The lean startup manifesto aims to eliminate waste in the business life-cycle by learning how to solve the customers problem with an experimental “Build, Measure, Learn” feedback loop using a minimum viable product. So instead of spending a year creating a finished product with all the bells and whistles, then rolling it out to customers and discovering they won’t use it, this tactic encourages the introduction of a simplified product to the marketplace in order to test the company’s assumptions with customers and learn how they would use it, if at all.
Lean process looks at design and development as a series of experiments. Interestingly, this is exactly the approach that the original Modernist designers took with regard to their work early in the 20th century, beginning in the Bauhaus and extending the many decades until Post-Modernism reared it’s ugly head.
Bruno Munari was an artist, industrial designer and futurist whose original ideas on modernism and the creative process were seminal works in the mid-20th century. The following description of Munari’s process could easily correlate with the path of an ambitious startup business:
“Munari’s creative process intentionally merged a multiplicity of ideas, techniques and materials. All of his works involve an approach that is never sequential, and hence difficult to describe through linear explanations or reductive definitions, but is rooted in a parallel perspective that manifests itself through the reworking of an idea a kaleidoscope of forms.” –Dr. Margherita Zanoletti
I’m reminded of the work of prolific Cranbrook-trained artist Keetra Dean Dixon, whose work spawns from a process of brazen experimentation. “Urging unexpected response via improper material application is simple curiosity in action; it’s learning, and we love to learn. We begin many studies by posing a simple question: “What happens if…?” and gain knowledge from the results.”
Similarly, experimentation is at the heart of the lean startup methodology. Each assumption within the startup’s vision is an experiment that must be tested in order to learn more about your customers and build a sustainable business. The experiment is your first product.
We are currently in a phase of neo-modernism, in which designers have returned their focus to the purity of form guided by the principle “form follows function”. iOS7 is probably the strongest example of neo-modernism in digital design. Embellishment is altogether eliminated and forms are stripped back to their basic necessities – a style that is now dubbed “flat design”. This new design direction is a reaction to the skeuomorphism of the past, which was trying to make the digital space look and feel like the physical world around us.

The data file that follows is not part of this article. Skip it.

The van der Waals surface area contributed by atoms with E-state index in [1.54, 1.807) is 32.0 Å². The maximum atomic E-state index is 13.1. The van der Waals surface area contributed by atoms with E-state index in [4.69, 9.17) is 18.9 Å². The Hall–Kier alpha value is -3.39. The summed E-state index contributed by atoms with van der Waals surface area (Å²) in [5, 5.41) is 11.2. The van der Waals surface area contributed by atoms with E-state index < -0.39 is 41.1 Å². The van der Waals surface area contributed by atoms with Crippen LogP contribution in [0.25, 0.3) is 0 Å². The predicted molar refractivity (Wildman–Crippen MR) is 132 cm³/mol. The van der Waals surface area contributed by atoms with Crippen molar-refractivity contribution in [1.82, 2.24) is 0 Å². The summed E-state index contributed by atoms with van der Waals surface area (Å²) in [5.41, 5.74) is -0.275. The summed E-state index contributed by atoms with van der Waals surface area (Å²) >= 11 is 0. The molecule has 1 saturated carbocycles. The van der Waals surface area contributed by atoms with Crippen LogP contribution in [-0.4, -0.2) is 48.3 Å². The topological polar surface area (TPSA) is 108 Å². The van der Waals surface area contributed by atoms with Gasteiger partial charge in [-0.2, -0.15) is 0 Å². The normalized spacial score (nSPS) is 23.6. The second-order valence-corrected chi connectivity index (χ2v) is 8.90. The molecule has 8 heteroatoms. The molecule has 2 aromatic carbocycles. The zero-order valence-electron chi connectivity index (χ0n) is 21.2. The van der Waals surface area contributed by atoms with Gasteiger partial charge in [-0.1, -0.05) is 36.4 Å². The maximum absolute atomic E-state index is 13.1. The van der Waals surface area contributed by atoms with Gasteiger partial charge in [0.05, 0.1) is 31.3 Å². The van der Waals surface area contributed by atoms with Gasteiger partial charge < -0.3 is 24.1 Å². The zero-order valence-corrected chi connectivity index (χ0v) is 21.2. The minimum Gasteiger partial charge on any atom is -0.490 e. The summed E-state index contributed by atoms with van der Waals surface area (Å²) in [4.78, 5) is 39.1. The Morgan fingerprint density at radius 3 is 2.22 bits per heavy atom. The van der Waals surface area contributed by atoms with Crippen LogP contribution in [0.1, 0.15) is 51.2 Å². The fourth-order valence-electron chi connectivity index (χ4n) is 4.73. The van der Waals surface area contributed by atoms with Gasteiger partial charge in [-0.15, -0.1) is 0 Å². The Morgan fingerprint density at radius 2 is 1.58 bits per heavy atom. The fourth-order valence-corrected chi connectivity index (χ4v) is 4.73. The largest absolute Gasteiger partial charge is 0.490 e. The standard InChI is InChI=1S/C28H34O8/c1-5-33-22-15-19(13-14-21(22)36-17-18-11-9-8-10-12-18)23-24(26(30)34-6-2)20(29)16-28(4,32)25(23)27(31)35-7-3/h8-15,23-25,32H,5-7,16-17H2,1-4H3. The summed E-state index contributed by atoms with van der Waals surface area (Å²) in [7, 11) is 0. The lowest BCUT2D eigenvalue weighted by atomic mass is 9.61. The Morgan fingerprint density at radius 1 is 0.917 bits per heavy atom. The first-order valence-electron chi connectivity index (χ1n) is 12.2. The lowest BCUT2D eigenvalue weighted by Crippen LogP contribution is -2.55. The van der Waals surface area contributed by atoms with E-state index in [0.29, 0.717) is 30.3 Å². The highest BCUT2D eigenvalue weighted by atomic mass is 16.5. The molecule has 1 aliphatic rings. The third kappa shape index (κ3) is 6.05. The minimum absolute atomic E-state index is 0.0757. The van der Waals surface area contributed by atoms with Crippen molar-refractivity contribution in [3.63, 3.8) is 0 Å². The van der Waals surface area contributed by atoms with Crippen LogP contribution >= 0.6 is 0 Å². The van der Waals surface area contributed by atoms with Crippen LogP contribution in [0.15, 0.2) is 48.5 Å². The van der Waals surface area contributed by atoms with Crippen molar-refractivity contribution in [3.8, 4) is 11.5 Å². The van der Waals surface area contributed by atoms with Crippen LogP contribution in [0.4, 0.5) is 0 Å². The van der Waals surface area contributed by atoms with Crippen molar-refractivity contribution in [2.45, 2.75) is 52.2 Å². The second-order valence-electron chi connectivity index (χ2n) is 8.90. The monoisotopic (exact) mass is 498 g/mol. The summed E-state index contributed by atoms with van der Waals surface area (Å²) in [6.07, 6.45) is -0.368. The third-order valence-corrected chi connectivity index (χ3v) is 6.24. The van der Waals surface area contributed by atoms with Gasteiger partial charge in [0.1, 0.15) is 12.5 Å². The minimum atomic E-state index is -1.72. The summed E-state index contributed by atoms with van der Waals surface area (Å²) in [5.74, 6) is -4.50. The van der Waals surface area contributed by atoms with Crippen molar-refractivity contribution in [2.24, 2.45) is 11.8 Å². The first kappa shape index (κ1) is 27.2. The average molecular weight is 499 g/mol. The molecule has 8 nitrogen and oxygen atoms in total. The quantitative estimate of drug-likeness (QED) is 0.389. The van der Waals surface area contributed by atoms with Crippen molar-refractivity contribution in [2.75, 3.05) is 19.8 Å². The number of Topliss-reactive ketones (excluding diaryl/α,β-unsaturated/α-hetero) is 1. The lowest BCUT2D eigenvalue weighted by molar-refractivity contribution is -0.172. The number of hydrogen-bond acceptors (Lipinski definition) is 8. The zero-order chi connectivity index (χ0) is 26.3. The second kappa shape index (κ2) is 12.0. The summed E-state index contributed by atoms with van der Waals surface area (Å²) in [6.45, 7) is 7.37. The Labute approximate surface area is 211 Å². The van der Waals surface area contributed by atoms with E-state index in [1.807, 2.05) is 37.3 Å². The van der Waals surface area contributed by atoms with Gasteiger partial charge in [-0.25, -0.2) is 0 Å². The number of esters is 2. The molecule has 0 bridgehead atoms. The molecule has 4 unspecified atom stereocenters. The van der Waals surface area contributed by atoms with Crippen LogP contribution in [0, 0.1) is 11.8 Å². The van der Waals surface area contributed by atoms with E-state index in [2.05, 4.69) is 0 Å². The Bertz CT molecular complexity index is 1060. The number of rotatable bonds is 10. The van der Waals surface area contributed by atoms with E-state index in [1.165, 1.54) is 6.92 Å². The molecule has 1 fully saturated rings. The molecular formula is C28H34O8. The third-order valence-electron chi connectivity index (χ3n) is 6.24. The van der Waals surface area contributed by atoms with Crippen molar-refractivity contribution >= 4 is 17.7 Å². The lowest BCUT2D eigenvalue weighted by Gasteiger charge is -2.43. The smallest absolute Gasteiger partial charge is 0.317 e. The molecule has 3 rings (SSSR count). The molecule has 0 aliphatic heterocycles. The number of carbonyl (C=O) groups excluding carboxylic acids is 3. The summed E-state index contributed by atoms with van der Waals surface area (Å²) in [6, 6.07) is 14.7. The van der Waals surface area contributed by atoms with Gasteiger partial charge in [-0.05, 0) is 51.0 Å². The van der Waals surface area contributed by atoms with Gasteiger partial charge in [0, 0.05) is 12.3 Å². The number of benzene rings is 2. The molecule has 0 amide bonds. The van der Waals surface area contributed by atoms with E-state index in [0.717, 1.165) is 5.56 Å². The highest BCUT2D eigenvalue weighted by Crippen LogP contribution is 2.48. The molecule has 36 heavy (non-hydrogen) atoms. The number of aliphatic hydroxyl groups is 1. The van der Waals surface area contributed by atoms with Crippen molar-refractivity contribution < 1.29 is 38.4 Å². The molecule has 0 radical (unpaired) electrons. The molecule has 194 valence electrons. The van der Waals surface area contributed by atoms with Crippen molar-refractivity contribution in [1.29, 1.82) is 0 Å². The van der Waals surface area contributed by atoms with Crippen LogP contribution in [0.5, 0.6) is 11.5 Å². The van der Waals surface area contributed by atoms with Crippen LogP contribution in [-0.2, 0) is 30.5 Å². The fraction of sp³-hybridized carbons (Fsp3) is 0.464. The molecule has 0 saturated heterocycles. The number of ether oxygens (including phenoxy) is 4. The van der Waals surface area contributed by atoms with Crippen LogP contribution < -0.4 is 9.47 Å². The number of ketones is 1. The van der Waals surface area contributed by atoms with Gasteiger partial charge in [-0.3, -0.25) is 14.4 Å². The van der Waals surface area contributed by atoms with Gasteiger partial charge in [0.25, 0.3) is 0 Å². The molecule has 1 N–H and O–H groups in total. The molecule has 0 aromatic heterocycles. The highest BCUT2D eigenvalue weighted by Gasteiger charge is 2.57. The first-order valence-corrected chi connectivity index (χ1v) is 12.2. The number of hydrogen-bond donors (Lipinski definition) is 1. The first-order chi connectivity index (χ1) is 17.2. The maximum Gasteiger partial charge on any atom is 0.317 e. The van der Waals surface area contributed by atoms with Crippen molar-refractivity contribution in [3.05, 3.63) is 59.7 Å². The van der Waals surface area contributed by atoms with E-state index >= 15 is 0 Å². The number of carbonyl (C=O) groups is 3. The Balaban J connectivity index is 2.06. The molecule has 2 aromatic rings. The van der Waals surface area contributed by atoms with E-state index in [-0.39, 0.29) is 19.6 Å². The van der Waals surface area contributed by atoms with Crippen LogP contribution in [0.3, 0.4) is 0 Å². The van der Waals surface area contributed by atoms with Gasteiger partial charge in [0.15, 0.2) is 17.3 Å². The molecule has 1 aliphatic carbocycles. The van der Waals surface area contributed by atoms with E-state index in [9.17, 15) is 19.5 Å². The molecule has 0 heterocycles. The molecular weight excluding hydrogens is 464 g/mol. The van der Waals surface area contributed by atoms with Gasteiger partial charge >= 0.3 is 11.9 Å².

Modernism in design allows materials to be what they are, bringing content and function as close as possible to the user. In digital design, we are beginning to explore the possibilities of natural user interfaces based on human gestures. This correlates and complements the work that industrial designers have developed for decades.
Bruno Munari studied the form of bamboo and its various uses and meanings to the Japanese. “They always pay attention to the nature and structure of the ‘tube with knots in it’, and discover in it a great variety of proportions.” When creating tubing or vases from this material, they maximize the capabilities of the natural form.
In 1964, Munari designed the Falkland hanging lamp, which is now in the permanent collection at the MOMA in New York, using two materials: aluminum for the rings and elasticized fabric for the shell. The lamp is five feet high when hanging but placed on a flat surface it collapses to about one inch. There are no struts or rings or other stylistic embellishments; to achieve the form one simply needs to hang the lamp up. In this case the product emerged spontaneously from Munari’s fascination with the minimalism of Japanese craftsmanship and his experiments with materials and tensions.
In the same way that Munari took the core element of bamboo to create a functioning lamp, or takes a basic square of wood to make a complex modular shelving unit, product designers need to find the core idea that will create the most value for customers.
Finding the core element that makes up the whole is essential to create a minimum viable product. Once it is tested, any further complexity can be built around this core feature.